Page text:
Feedback “Evidence of a growing spiritual hunger” across the Middle East, says Christian broadcaster as it marks its 20th anniversary
Viewer responses to SAT-7’s Christian broadcasts across the Middle East and North Africa (MENA) have risen threefold in just five years, from an average of 270 a day in 2010 to well over 800 a day in 2015. Not only is this undoubted evidence of a growing spiritual hunger across the region, but such is the pace of growth that SAT-7 expects that those responses will reach 2,000 a day by 2020.
The common theme that underpins these calls, emails and social media contacts is that people across the MENA are crying out for worth, meaning and peace. Frightened children are crying out for peace. Women are crying out for value. Angry young men are crying out for meaning. And persecuted Christians are crying out for the strength to face each day.
SAT-7, which made its first broadcast 20 years ago, on 31 May, is at the forefront of hearing these cries and responding positively to them through its anniversary Answer the Cry campaign. Its programmes now reach 15 million people on five channels from four Middle Eastern studios in three languages – Arabic, Farsi (Persian) and Turkish. They encourage isolated and persecuted believers and introduce the Gospel to people who have never heard it before. Of the 500 million people who live in MENA, fewer than 10% have ever met a Christian, but more than 90% have access to satellite television.
Answer the Cry focuses on four particular areas and asks UK Christians to help answer those cries. They are, firstly, the Cry for Worth, from MENA women many of whom suffer from the lower status imposed upon them.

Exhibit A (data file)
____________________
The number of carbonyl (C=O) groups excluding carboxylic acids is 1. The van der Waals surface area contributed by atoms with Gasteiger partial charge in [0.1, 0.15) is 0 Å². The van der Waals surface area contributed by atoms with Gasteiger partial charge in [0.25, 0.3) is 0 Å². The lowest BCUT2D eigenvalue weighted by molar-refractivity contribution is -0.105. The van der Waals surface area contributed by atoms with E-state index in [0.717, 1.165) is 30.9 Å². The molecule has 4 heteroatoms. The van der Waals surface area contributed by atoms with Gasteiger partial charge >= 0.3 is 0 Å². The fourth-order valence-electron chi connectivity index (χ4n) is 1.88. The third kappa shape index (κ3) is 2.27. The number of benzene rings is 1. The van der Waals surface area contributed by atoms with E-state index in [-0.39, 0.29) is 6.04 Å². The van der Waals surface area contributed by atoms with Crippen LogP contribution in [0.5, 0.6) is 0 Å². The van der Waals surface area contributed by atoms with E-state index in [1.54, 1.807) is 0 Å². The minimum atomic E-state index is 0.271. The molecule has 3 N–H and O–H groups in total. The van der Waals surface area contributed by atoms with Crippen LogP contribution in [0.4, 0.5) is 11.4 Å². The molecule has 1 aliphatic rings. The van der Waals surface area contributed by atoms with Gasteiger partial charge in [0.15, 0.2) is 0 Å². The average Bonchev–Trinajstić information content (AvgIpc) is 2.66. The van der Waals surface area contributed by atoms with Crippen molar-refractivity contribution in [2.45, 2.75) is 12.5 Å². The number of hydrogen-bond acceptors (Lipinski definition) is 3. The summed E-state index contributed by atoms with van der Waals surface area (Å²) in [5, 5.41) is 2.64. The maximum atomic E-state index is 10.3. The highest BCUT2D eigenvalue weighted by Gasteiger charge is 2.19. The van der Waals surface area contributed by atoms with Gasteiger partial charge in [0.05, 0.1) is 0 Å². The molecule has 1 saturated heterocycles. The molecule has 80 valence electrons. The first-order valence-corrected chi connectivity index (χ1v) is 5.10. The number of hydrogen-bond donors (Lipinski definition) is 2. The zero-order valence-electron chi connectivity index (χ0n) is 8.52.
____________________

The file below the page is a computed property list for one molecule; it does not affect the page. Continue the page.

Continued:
Secondly, the Cry for Strength, from the persecuted church where only 4% of the region’s population is Christian. Thirdly, the Cry for Meaning, from young men in an area with the highest unemployment rate in the world and where 50% of the young men (according to Youth Policy) simply cannot afford to get married and have a family. And finally the Cry for Peace, from children across the war-torn region who have suffered devastating emotional and psychological harm.
SAT-7’s founder, Dr Terence Ascott, said “In the past two decades, many conflicts have overtaken or drawn in more than half the countries SAT-7 serves, Iraq and Syria in particular. But these conflicts, and extremism in the name of religion, have only increased the profound spiritual hunger for our programming.
“SAT-7 is enabling the Church to be salt and light in society, to be a prophetic voice and show a different way forward. This is a prime time for us as a ministry and it comes at a time when political Islam has been discredited and people are looking for answers to man’s inhumanity to man.
“It is a fantastic time for us to available in millions of homes that are totally inaccessible to other forms of witness, with a Gospel of love, peace, hope and reconciliation.”
For more information go to sat7uk.org/answerthecry